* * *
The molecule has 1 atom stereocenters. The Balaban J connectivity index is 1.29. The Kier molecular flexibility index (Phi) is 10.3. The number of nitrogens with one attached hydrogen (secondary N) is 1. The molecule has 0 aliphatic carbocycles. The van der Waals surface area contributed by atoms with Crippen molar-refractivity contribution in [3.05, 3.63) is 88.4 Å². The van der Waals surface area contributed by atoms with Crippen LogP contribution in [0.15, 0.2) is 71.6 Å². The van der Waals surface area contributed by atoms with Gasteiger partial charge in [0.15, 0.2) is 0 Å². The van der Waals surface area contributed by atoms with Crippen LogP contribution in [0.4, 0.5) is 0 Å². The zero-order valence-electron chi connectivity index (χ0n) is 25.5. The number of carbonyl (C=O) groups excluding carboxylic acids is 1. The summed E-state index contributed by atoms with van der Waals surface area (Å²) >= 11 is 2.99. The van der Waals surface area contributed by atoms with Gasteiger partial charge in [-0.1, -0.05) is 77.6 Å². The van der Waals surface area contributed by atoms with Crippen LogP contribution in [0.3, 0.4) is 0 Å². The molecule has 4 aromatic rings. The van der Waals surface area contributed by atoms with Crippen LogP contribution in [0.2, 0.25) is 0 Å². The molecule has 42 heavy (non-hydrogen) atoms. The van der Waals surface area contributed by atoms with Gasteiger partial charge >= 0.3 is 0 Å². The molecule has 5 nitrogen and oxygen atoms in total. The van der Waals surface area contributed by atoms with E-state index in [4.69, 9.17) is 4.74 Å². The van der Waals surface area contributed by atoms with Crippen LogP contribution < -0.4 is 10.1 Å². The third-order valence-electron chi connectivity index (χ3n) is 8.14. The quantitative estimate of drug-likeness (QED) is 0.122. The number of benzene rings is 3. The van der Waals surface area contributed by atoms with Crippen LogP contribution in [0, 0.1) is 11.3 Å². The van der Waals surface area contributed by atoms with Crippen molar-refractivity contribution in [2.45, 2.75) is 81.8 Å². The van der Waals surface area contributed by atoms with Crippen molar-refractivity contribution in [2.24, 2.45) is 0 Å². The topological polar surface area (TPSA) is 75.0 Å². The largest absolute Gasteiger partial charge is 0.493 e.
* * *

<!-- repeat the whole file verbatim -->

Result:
The molecule has 1 atom stereocenters. The Balaban J connectivity index is 1.29. The Kier molecular flexibility index (Phi) is 10.3. The number of nitrogens with one attached hydrogen (secondary N) is 1. The molecule has 0 aliphatic carbocycles. The van der Waals surface area contributed by atoms with Crippen molar-refractivity contribution in [3.05, 3.63) is 88.4 Å². The van der Waals surface area contributed by atoms with Crippen LogP contribution in [0.15, 0.2) is 71.6 Å². The van der Waals surface area contributed by atoms with Gasteiger partial charge in [0.15, 0.2) is 0 Å². The van der Waals surface area contributed by atoms with Crippen LogP contribution in [0.4, 0.5) is 0 Å². The zero-order valence-electron chi connectivity index (χ0n) is 25.5. The number of carbonyl (C=O) groups excluding carboxylic acids is 1. The summed E-state index contributed by atoms with van der Waals surface area (Å²) >= 11 is 2.99. The van der Waals surface area contributed by atoms with Gasteiger partial charge in [-0.1, -0.05) is 77.6 Å². The van der Waals surface area contributed by atoms with Crippen LogP contribution in [0.3, 0.4) is 0 Å². The molecule has 4 aromatic rings. The van der Waals surface area contributed by atoms with Crippen LogP contribution in [0.2, 0.25) is 0 Å². The molecule has 42 heavy (non-hydrogen) atoms. The van der Waals surface area contributed by atoms with Gasteiger partial charge >= 0.3 is 0 Å². The molecule has 5 nitrogen and oxygen atoms in total. The van der Waals surface area contributed by atoms with E-state index in [4.69, 9.17) is 4.74 Å². The van der Waals surface area contributed by atoms with Crippen LogP contribution < -0.4 is 10.1 Å². The third-order valence-electron chi connectivity index (χ3n) is 8.14. The quantitative estimate of drug-likeness (QED) is 0.122. The number of benzene rings is 3. The van der Waals surface area contributed by atoms with Crippen LogP contribution in [0, 0.1) is 11.3 Å². The van der Waals surface area contributed by atoms with Crippen molar-refractivity contribution in [2.45, 2.75) is 81.8 Å². The van der Waals surface area contributed by atoms with Crippen molar-refractivity contribution in [2.24, 2.45) is 0 Å². The topological polar surface area (TPSA) is 75.0 Å². The largest absolute Gasteiger partial charge is 0.493 e.